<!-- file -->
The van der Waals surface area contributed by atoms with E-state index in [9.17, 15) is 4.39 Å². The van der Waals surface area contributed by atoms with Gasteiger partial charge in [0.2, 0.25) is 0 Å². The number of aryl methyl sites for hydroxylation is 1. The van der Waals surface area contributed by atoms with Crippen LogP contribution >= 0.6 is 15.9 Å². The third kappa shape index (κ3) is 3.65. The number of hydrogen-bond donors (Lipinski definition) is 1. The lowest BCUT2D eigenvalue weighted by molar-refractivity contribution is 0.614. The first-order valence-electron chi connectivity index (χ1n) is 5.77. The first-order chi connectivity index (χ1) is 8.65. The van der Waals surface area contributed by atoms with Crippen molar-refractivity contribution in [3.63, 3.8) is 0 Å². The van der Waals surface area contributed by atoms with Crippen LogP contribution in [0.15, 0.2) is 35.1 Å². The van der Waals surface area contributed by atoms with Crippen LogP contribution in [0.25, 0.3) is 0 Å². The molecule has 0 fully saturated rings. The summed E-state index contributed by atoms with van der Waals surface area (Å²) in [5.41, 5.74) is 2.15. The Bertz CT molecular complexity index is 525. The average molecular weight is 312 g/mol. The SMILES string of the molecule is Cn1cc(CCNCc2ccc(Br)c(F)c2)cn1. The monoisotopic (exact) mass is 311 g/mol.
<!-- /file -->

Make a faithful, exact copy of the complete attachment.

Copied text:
The van der Waals surface area contributed by atoms with E-state index in [9.17, 15) is 4.39 Å². The van der Waals surface area contributed by atoms with Gasteiger partial charge in [0.2, 0.25) is 0 Å². The number of aryl methyl sites for hydroxylation is 1. The van der Waals surface area contributed by atoms with Crippen LogP contribution >= 0.6 is 15.9 Å². The third kappa shape index (κ3) is 3.65. The number of hydrogen-bond donors (Lipinski definition) is 1. The lowest BCUT2D eigenvalue weighted by molar-refractivity contribution is 0.614. The first-order valence-electron chi connectivity index (χ1n) is 5.77. The first-order chi connectivity index (χ1) is 8.65. The van der Waals surface area contributed by atoms with Crippen molar-refractivity contribution in [3.63, 3.8) is 0 Å². The van der Waals surface area contributed by atoms with Crippen LogP contribution in [0.15, 0.2) is 35.1 Å². The van der Waals surface area contributed by atoms with Crippen LogP contribution in [0.25, 0.3) is 0 Å². The molecule has 0 fully saturated rings. The summed E-state index contributed by atoms with van der Waals surface area (Å²) in [5.41, 5.74) is 2.15. The Bertz CT molecular complexity index is 525. The average molecular weight is 312 g/mol. The SMILES string of the molecule is Cn1cc(CCNCc2ccc(Br)c(F)c2)cn1. The monoisotopic (exact) mass is 311 g/mol.